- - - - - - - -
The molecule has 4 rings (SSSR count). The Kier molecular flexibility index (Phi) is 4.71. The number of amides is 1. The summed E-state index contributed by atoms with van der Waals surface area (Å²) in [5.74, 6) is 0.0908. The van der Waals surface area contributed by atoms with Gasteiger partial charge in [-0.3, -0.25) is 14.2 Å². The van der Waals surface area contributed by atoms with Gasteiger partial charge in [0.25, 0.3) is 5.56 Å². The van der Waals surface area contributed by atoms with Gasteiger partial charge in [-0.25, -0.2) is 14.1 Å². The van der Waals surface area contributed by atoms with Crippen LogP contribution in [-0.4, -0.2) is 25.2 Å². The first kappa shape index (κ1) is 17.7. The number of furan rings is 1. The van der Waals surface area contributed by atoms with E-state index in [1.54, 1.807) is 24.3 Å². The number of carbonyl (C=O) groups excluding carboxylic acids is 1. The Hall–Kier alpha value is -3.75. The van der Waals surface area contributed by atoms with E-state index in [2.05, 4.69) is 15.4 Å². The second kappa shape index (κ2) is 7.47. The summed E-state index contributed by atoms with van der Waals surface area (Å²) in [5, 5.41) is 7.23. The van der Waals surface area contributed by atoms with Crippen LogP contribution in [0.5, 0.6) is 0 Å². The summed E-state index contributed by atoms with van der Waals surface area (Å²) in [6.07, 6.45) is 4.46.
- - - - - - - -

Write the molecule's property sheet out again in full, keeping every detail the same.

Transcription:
The molecule has 4 rings (SSSR count). The Kier molecular flexibility index (Phi) is 4.71. The number of amides is 1. The summed E-state index contributed by atoms with van der Waals surface area (Å²) in [5.74, 6) is 0.0908. The van der Waals surface area contributed by atoms with Gasteiger partial charge in [-0.3, -0.25) is 14.2 Å². The van der Waals surface area contributed by atoms with Gasteiger partial charge in [0.25, 0.3) is 5.56 Å². The van der Waals surface area contributed by atoms with Gasteiger partial charge in [-0.25, -0.2) is 14.1 Å². The van der Waals surface area contributed by atoms with Crippen LogP contribution in [-0.4, -0.2) is 25.2 Å². The first kappa shape index (κ1) is 17.7. The number of furan rings is 1. The van der Waals surface area contributed by atoms with E-state index in [1.54, 1.807) is 24.3 Å². The number of carbonyl (C=O) groups excluding carboxylic acids is 1. The Hall–Kier alpha value is -3.75. The van der Waals surface area contributed by atoms with E-state index in [2.05, 4.69) is 15.4 Å². The second kappa shape index (κ2) is 7.47. The summed E-state index contributed by atoms with van der Waals surface area (Å²) in [5, 5.41) is 7.23. The van der Waals surface area contributed by atoms with Crippen LogP contribution in [0.5, 0.6) is 0 Å². The summed E-state index contributed by atoms with van der Waals surface area (Å²) in [6.07, 6.45) is 4.46.